I saw a video with Michael Dunbar using what he calls his 'Easy Sharp' system. Has anyone tried this technique and have a recommendation? It looks as though it would be fairly easy(hence the name?). Does anyone have an opinion or experience with this sharpening style?
I think that you may be referring to the "Scary Sharp" system. Do a search in the archives and you should find all of the info that you need. I use this system for my chisels and planes and really like it. You can also check out this web page:
Scary sharp is awesome. I sharpened a friend's straight razor (the old foldout razors that you can accidentally kill yourself with) using this method and he says it's never been sharper. You can get the fine grit (1500 - 2000) at auto supply stores in the refinishing department. I use it for my handplanes and my chisels. You can get an edge so finely hone you can see your reflection in it:)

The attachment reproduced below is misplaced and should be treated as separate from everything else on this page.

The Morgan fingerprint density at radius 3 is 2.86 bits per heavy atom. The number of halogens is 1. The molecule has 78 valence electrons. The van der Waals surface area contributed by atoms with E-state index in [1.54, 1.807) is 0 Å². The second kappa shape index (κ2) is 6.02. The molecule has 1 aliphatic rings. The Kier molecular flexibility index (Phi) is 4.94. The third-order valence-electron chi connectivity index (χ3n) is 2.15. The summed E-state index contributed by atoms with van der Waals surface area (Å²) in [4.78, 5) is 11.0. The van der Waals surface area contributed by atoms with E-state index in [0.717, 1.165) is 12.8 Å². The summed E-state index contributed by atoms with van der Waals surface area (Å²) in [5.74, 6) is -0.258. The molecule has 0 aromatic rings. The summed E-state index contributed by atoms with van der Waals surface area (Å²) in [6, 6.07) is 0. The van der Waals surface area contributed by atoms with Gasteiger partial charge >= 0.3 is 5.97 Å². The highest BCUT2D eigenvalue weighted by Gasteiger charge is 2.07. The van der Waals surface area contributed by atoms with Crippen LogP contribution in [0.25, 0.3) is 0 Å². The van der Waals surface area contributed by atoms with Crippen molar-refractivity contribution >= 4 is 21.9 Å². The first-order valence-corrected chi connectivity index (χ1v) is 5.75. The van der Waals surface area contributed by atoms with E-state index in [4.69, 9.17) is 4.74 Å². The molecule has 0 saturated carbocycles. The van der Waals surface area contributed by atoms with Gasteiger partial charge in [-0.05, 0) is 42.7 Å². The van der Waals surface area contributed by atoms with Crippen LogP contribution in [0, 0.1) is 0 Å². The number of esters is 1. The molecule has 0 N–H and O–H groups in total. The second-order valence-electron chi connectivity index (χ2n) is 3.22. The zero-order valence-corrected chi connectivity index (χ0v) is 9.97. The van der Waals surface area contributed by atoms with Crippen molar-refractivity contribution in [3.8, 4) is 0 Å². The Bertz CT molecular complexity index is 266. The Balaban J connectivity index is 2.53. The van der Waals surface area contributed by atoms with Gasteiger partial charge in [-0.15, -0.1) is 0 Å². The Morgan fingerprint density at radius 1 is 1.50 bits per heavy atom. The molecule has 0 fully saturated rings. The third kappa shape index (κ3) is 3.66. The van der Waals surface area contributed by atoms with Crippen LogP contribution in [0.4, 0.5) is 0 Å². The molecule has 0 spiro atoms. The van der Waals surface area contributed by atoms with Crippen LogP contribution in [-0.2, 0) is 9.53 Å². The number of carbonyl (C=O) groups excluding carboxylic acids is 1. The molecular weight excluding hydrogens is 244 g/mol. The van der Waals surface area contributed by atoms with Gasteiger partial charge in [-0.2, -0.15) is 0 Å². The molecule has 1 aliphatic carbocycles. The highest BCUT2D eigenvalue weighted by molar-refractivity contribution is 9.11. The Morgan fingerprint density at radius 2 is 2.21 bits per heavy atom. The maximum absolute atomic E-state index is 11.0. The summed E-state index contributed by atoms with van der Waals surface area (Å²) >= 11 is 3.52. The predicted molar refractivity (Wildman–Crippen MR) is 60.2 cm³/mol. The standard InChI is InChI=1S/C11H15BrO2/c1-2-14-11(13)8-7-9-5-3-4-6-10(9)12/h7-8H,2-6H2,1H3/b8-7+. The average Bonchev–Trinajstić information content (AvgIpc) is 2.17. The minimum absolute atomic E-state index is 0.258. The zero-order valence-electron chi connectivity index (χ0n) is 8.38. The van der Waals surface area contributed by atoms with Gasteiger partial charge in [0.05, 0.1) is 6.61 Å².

Automotive stores for sandpaper?? Hadn't thought of that. I was going to ask where everyone gets these real high number grit papers that 'scary sharp' calls for.
But I was also wondering, since the system says to get adhesive backed paper for mounting on glass or aluminum - does everyone use that? I was thinking of just regular-backed paper and use the 'yellow-sticky-pad' type glue sticks on them so they'll peal off easily for replacement.
Comments? Paul (ps - great forum)
[font size="1" color="#FF0000"]LAST EDITED ON Aug-29-01 AT 12:13PM (CDT)[/font][p]Go to an art supply store for spray mounting adhesive. It comes in a can and it's used to mount paper to whatever. This way you don't need to buy the adhesive backed sandpaper. Other places may sell this stuff too... I think the kind I have is made by 3M.
One more source for the really fine grit sandpaper - try Lee Vally Tools. They include a couple of different fine grits (in PSA backed), as well as tempered glass, etc. in their catalogue's sharpening section. Not sure if these items are listed on their web site or not.